In a short time, system C partition is shrunk to 39.45GB in my server, 120GB free space is now converted to Unallocated behind it.
It is easy to shrink partition in Server 2016 Disk Management, but as I said above, you can't shrink C drive in some situations.
Why cannot shrink C drive in Windows Server 2016
In fact, Shrink Volume only supports NTFS partition, when you shrink a FAT32 partition, Shrink Volume is greyed out. However, most of system partitions are formatted with NTFS by default, so it is not an issue while shrinking system C drive.
When shrinking partition C in Windows Server 2016, there are 2 common issue.
1. Not enough space
When I click Shrink, I received the error message - "There is not enough space available on the disk(s) to complete this operation."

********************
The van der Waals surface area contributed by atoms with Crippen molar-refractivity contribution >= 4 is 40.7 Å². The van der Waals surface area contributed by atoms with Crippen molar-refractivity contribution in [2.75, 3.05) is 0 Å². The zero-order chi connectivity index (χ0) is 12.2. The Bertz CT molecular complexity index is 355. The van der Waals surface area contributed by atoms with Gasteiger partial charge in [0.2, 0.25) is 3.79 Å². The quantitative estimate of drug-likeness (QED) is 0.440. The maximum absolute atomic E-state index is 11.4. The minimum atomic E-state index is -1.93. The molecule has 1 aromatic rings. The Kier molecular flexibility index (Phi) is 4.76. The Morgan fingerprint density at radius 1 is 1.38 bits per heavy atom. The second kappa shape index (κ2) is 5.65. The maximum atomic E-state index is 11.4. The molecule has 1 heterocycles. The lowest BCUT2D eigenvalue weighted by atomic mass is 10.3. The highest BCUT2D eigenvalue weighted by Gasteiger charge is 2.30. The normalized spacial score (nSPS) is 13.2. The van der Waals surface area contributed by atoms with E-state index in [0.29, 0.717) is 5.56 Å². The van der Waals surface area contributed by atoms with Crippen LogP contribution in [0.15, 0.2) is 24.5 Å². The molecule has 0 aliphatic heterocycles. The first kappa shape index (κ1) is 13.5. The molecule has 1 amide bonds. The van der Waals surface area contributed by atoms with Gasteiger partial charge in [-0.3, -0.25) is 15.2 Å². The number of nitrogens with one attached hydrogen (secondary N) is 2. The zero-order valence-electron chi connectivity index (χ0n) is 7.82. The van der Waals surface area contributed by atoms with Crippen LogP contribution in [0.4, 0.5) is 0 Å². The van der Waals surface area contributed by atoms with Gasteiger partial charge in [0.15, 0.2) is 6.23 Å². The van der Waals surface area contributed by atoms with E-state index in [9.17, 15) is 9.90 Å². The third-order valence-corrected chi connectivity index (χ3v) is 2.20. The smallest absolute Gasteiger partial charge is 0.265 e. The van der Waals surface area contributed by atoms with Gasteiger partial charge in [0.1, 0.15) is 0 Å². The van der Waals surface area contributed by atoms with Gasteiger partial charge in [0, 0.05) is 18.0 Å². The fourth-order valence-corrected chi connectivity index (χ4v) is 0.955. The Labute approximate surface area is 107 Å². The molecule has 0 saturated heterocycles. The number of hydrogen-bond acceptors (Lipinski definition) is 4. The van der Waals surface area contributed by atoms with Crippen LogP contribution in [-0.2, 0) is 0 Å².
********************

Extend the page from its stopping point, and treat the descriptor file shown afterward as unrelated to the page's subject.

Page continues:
Disk Management gives maximum available space in the shrinking window by default. Before clicking Shrink button, if any Windows Update or other files saved into C drive, the available free space is less than calculated. If you also receive this error, simply run Shrink Volume again.
2. File System error
Sometimes, when there's File System error in a partition, Disk Management won't allow shrinking it. As you see in the screenshot, there's 7.53GB free space in system C drive, but in the shrinking window, available free space is shown as 0.
3. Unmovable files
If there are large amount of free space in C drive but Disk Management gives you little space to shrink, it means that there are some "unmovable" files located in this partition. This is another common issue while shrinking system C drive in Windows Server 2016.